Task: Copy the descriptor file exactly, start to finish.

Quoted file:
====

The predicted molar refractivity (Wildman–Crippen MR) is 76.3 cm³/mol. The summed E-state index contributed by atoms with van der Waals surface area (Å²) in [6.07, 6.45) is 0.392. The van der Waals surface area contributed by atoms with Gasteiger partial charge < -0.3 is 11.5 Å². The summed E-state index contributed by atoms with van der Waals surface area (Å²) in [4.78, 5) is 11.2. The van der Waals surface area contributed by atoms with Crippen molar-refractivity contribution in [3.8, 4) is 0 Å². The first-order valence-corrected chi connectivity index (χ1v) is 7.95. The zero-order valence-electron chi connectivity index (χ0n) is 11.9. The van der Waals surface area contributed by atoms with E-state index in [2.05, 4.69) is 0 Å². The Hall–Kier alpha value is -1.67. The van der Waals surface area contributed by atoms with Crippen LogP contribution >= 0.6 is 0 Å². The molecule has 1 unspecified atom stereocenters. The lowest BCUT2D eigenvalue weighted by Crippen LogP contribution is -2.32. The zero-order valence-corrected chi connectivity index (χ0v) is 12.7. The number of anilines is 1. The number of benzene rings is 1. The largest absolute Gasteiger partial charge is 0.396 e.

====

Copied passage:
The predicted molar refractivity (Wildman–Crippen MR) is 76.3 cm³/mol. The summed E-state index contributed by atoms with van der Waals surface area (Å²) in [6.07, 6.45) is 0.392. The van der Waals surface area contributed by atoms with Gasteiger partial charge < -0.3 is 11.5 Å². The summed E-state index contributed by atoms with van der Waals surface area (Å²) in [4.78, 5) is 11.2. The van der Waals surface area contributed by atoms with Crippen molar-refractivity contribution in [3.8, 4) is 0 Å². The first-order valence-corrected chi connectivity index (χ1v) is 7.95. The zero-order valence-electron chi connectivity index (χ0n) is 11.9. The van der Waals surface area contributed by atoms with E-state index in [2.05, 4.69) is 0 Å². The Hall–Kier alpha value is -1.67. The van der Waals surface area contributed by atoms with Crippen LogP contribution >= 0.6 is 0 Å². The molecule has 1 unspecified atom stereocenters. The lowest BCUT2D eigenvalue weighted by Crippen LogP contribution is -2.32. The zero-order valence-corrected chi connectivity index (χ0v) is 12.7. The number of anilines is 1. The number of benzene rings is 1. The largest absolute Gasteiger partial charge is 0.396 e.